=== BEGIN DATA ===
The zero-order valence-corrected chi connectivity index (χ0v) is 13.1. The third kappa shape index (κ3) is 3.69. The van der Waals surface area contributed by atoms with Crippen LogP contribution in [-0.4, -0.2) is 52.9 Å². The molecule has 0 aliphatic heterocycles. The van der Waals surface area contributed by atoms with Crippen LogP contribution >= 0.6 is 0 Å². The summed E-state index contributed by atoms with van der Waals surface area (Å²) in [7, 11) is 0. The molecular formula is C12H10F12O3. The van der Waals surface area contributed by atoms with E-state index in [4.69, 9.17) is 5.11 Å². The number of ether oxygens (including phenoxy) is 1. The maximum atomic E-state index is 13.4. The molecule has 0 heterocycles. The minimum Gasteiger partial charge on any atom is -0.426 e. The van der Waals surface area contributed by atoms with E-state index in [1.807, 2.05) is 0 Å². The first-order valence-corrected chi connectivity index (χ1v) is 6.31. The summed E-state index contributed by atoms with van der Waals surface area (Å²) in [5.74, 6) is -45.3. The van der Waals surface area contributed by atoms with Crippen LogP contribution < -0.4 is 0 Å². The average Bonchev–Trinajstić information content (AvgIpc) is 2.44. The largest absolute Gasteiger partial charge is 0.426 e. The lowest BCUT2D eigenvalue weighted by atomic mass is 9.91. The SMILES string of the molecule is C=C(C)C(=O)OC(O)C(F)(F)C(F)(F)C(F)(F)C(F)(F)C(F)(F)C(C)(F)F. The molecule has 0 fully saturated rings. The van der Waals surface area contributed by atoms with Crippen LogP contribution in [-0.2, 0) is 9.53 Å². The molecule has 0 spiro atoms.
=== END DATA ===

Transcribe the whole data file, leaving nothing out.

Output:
The zero-order valence-corrected chi connectivity index (χ0v) is 13.1. The third kappa shape index (κ3) is 3.69. The van der Waals surface area contributed by atoms with Crippen LogP contribution in [-0.4, -0.2) is 52.9 Å². The molecule has 0 aliphatic heterocycles. The van der Waals surface area contributed by atoms with Crippen LogP contribution >= 0.6 is 0 Å². The summed E-state index contributed by atoms with van der Waals surface area (Å²) in [7, 11) is 0. The molecular formula is C12H10F12O3. The van der Waals surface area contributed by atoms with E-state index in [4.69, 9.17) is 5.11 Å². The number of ether oxygens (including phenoxy) is 1. The maximum atomic E-state index is 13.4. The molecule has 0 heterocycles. The minimum Gasteiger partial charge on any atom is -0.426 e. The van der Waals surface area contributed by atoms with E-state index in [1.807, 2.05) is 0 Å². The first-order valence-corrected chi connectivity index (χ1v) is 6.31. The summed E-state index contributed by atoms with van der Waals surface area (Å²) in [5.74, 6) is -45.3. The van der Waals surface area contributed by atoms with Crippen LogP contribution < -0.4 is 0 Å². The average Bonchev–Trinajstić information content (AvgIpc) is 2.44. The largest absolute Gasteiger partial charge is 0.426 e. The lowest BCUT2D eigenvalue weighted by atomic mass is 9.91. The SMILES string of the molecule is C=C(C)C(=O)OC(O)C(F)(F)C(F)(F)C(F)(F)C(F)(F)C(F)(F)C(C)(F)F. The molecule has 0 fully saturated rings. The van der Waals surface area contributed by atoms with Crippen LogP contribution in [-0.2, 0) is 9.53 Å². The molecule has 0 spiro atoms.